Church Comforts Sikh Temple Shooting Survivors

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Loved ones and fellow Sikhs around the world have held vigils for the six victims of Sunday's temple shooting near Milwaukee, Wis.

Jalet Singh Kaleka lost his brother, the temple president, who tried to stop the accused killer with a butter knife.

"It is a loss, it is a very personal loss, Kaleka said. "It is a common loss, and at the same time we are not sad."

Not sad because he said the incident was God's will.

But the way the victims were murdered is difficult to process, and police are trying to put the pieces together even as one of their own, Lt. Brian Murphy, fights for his life in critical condition.

Many are calling him a hero.

"[Murphy] had been shot nine times, one of them very serious in the neck area, and he waved them off and told them to go into the temple to assist those in there," Oak Creek Police Chief John Edwards said, describing the ordeal.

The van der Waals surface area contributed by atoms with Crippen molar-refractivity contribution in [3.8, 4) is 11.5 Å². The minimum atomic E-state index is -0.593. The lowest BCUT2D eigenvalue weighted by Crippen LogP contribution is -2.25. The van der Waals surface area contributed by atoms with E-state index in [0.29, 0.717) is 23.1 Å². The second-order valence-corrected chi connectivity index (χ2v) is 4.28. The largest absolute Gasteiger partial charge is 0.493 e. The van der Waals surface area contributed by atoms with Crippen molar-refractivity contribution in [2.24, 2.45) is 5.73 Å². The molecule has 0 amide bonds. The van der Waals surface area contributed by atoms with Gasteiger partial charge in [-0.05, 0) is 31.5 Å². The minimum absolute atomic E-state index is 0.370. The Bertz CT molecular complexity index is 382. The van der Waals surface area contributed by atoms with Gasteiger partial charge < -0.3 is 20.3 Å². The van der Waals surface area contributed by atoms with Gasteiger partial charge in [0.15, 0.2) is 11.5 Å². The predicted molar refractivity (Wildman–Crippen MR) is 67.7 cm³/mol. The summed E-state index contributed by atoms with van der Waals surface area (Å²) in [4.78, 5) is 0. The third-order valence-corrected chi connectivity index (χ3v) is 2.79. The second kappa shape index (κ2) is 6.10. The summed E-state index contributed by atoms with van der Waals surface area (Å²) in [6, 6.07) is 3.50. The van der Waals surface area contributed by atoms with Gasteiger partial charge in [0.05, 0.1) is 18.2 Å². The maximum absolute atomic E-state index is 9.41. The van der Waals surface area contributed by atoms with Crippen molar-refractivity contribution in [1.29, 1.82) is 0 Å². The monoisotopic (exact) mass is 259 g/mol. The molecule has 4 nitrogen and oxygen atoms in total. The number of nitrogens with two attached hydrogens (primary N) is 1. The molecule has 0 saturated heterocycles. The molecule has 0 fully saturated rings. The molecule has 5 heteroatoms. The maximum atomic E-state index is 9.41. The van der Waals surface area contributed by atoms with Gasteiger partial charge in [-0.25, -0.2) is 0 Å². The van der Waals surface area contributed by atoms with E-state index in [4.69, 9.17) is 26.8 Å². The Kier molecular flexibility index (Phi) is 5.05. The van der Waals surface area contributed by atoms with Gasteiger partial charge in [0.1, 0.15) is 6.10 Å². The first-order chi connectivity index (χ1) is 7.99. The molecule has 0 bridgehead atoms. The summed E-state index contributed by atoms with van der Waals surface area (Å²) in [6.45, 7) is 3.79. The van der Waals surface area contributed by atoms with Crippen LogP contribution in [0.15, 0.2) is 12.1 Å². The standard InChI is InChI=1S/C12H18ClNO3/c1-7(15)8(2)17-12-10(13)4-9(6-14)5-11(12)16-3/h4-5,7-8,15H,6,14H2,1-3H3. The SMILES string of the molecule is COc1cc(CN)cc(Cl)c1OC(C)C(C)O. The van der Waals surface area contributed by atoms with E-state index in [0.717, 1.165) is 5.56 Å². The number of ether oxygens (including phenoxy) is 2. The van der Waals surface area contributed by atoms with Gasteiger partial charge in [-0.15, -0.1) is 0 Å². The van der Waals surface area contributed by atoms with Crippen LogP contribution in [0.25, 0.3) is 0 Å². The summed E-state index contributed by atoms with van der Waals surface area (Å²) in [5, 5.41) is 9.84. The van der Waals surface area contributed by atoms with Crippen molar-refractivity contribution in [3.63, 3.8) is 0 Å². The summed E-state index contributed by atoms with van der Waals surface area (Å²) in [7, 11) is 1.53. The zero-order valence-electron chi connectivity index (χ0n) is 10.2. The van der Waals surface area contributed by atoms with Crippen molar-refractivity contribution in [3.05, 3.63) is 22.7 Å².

"There is no doubt in my mind that the heroic actions of our police officers prevented an even greater tragedy," added Oak Creek Mayor Steve Scaffidi.

Meanwhile, a disturbing picture is emerging of the gunman's "skinhead" and neo-Nazi ties.

Authorities are working to get a more complete profile of the dead gunman, 40-year-old Wade Michael Page, who was shot by police.

Page was an Army veteran who posted hundreds of messages on white power movement websites and played for a heavy metal band called, "End Apathy."

"The music is an incredibly violent genre of rock and roll," said Mark Potok, with the Southern Poverty Law Center.

Still, police have found no Internet rants or detailed manifestos that signal a clear motive for the obviously troubled man.

"He was gentle and kind and loving, and he was a happy person and a happy child," the gunman's former stepmother Laura Page said. "And what happened, God only knows. Because I don't and neither does his daddy."

About a mile from the Sikh temple is Harvest Community Church.

Congregants are reaching out to victims of the tragedy as well as the first responders who arrived on the scene to help.

Jim Jodrey, associate pastor at Harvest Community Church, spoke more with CBN News about what his members are doing to minister to their Sikh neighbors, on CBN Newswatch, Aug. 7.  Click play for his comments.

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